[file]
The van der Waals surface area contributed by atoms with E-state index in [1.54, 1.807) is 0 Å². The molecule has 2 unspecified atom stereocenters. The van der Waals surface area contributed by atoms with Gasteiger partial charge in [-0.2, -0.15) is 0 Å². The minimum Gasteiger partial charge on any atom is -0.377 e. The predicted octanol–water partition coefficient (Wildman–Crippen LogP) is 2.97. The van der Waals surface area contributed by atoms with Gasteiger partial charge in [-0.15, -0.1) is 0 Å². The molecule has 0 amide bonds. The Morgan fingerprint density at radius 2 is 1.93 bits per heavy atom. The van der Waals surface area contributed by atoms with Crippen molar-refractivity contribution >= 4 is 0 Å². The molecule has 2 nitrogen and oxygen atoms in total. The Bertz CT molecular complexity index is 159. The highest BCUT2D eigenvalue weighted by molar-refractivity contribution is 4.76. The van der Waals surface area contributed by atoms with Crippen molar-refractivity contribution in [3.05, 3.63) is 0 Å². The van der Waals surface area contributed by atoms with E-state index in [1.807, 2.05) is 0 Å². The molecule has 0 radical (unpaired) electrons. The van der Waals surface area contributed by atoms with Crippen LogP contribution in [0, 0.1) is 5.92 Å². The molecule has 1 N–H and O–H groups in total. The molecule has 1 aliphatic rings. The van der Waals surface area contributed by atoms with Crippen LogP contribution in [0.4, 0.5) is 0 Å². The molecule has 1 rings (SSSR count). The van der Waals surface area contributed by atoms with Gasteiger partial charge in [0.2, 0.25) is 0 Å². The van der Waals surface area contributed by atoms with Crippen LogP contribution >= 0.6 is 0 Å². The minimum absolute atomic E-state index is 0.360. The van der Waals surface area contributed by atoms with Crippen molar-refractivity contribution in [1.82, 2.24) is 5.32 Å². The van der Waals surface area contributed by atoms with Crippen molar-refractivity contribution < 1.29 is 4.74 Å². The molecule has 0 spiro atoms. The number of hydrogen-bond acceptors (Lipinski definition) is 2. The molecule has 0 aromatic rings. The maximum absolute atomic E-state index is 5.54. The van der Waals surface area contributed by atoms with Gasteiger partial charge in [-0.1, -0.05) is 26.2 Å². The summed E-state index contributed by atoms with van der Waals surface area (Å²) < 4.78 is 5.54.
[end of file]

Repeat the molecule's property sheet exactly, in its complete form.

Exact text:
The van der Waals surface area contributed by atoms with E-state index in [1.54, 1.807) is 0 Å². The molecule has 2 unspecified atom stereocenters. The van der Waals surface area contributed by atoms with Gasteiger partial charge in [-0.2, -0.15) is 0 Å². The minimum Gasteiger partial charge on any atom is -0.377 e. The predicted octanol–water partition coefficient (Wildman–Crippen LogP) is 2.97. The van der Waals surface area contributed by atoms with Gasteiger partial charge in [-0.15, -0.1) is 0 Å². The molecule has 0 amide bonds. The Morgan fingerprint density at radius 2 is 1.93 bits per heavy atom. The van der Waals surface area contributed by atoms with Crippen molar-refractivity contribution >= 4 is 0 Å². The molecule has 2 nitrogen and oxygen atoms in total. The Bertz CT molecular complexity index is 159. The highest BCUT2D eigenvalue weighted by molar-refractivity contribution is 4.76. The van der Waals surface area contributed by atoms with Crippen molar-refractivity contribution in [3.05, 3.63) is 0 Å². The van der Waals surface area contributed by atoms with E-state index in [1.807, 2.05) is 0 Å². The molecule has 0 radical (unpaired) electrons. The van der Waals surface area contributed by atoms with Crippen LogP contribution in [0, 0.1) is 5.92 Å². The molecule has 1 N–H and O–H groups in total. The molecule has 1 aliphatic rings. The van der Waals surface area contributed by atoms with Crippen LogP contribution in [0.4, 0.5) is 0 Å². The molecule has 1 rings (SSSR count). The van der Waals surface area contributed by atoms with Gasteiger partial charge in [0.2, 0.25) is 0 Å². The van der Waals surface area contributed by atoms with Crippen LogP contribution >= 0.6 is 0 Å². The minimum absolute atomic E-state index is 0.360. The van der Waals surface area contributed by atoms with Crippen molar-refractivity contribution in [1.82, 2.24) is 5.32 Å². The van der Waals surface area contributed by atoms with Crippen molar-refractivity contribution < 1.29 is 4.74 Å². The molecule has 0 spiro atoms. The number of hydrogen-bond acceptors (Lipinski definition) is 2. The molecule has 0 aromatic rings. The maximum absolute atomic E-state index is 5.54. The van der Waals surface area contributed by atoms with Gasteiger partial charge in [-0.1, -0.05) is 26.2 Å². The summed E-state index contributed by atoms with van der Waals surface area (Å²) < 4.78 is 5.54.